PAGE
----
As shown in FIGS. 3 and 4, the plate 30 is fixed to an upper mounting bracket 34 by means of a screw 35; this allows for limited rotational adjustment of the handle about the axis of this screw, i.e about an axis normal to the top central region of the handle, of about 10°. This bracket 34 extends longitudinally of the crest portion 30a, and has two end flanges 34a which fit within the upper ends of a U-shaped lower mounting bracket 36, these brackets being connected by a locking bolt 38 which passes through matching apertures in the flanges 34a and in legs 36a of the lower bracket. The aperture in one leg 36a is threaded, and bolt 38 has a threaded outer end engaging in this aperture, and is also provided with a sleeve 39 occupying the space between the flanges 34a, and with a knurled knob 38a which can be tightened to hold the brackets together. This arrangement allows for adjustment of the orientation of the handle about an axis parallel to its crest.
The lower mounting bracket 36 has a cylindrically curved portion 36b centered on a horizontal axis perpendicular to the centerline of the crest, this portion being provided with an elongated slot 36c, as seen in FIGS. 1 and 4. This slot can receive the upper end of shaft 18 at any selected position along the slot, the shaft upper end being threaded for reception of upper and lower locking nuts 40 and 42. As indicated in FIG. 3, curved shims 43 and 44 are also provided which fit within the locking nuts against the curved upper and lower surfaces of the curved portion 36b, and allow this curved portion to be held firmly by tightening the nuts 40 and 42. The slot 36c is of sufficient length to allow adjustment of the angle of slope of the crest of the handle through about 45°. Normally, the handle will be adjusted so that the centerline of the crest of the handle lies at an angle between about 10° and 50° to a level surface on which the base is resting, with the end of the handle having flange 30h lowermost. It will thus be seen that the handle is adjustable both about an axis parallel to the centerline of the crest of the handle and about a horizontal axis perpendicular to this centerline.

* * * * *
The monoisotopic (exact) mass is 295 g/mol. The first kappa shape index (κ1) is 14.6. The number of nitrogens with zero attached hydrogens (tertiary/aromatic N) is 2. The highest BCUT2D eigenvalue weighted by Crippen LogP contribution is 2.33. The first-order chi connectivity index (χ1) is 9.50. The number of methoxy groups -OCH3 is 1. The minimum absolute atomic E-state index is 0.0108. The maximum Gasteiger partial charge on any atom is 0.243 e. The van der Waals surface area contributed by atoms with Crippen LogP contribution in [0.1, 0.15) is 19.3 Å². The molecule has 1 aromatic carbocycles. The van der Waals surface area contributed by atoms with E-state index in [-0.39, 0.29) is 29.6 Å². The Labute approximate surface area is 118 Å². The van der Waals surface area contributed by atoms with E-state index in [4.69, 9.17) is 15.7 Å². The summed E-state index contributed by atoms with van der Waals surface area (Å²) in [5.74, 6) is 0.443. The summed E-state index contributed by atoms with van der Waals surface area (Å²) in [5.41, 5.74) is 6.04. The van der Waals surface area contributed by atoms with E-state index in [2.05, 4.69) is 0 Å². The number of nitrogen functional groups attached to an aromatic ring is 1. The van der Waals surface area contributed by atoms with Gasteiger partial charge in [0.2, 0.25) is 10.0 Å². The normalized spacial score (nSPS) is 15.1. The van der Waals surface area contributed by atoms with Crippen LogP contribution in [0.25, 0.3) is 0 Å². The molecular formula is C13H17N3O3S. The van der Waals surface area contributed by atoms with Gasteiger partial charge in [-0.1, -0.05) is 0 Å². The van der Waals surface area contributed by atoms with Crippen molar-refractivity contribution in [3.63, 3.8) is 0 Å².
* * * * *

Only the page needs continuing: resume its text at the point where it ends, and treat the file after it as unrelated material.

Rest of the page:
Further unique features of the handle are the provision of rotatable elements or wheels, which can control different features of a video game.
Firstly, as best shown in FIG. 2, a plate 50 projecting rearwardly from the upper end portion of the handle, at a slope similar to that of the handle rear surface portion 30c, carries a rotatable element in the form of a wheel 52, rotatable about an axis preferably orientated approximately normal to the plane of the surface 30c, and set back slightly behind this plane. The position and orientation of this wheel are chosen so that the wheel can be rotated by rotary movement of the thumb of the right hand of a user with his hand on the handle as described. To make this easier, the wheel is provided with a small knob 53. In a flight simulation game, this wheel is connected to a potentiometer for controlling the rudder of the simulated aircraft, and allows the rudder to be controlled by the same hand which controls other game features. The plate 50 is part of a module 51 which also carries a throttle/pov (point of view) selector switch 55 and a rudder disable switch 56, respectively above and below the wheel 52, and pov switches 57 on an outer end surface of the module.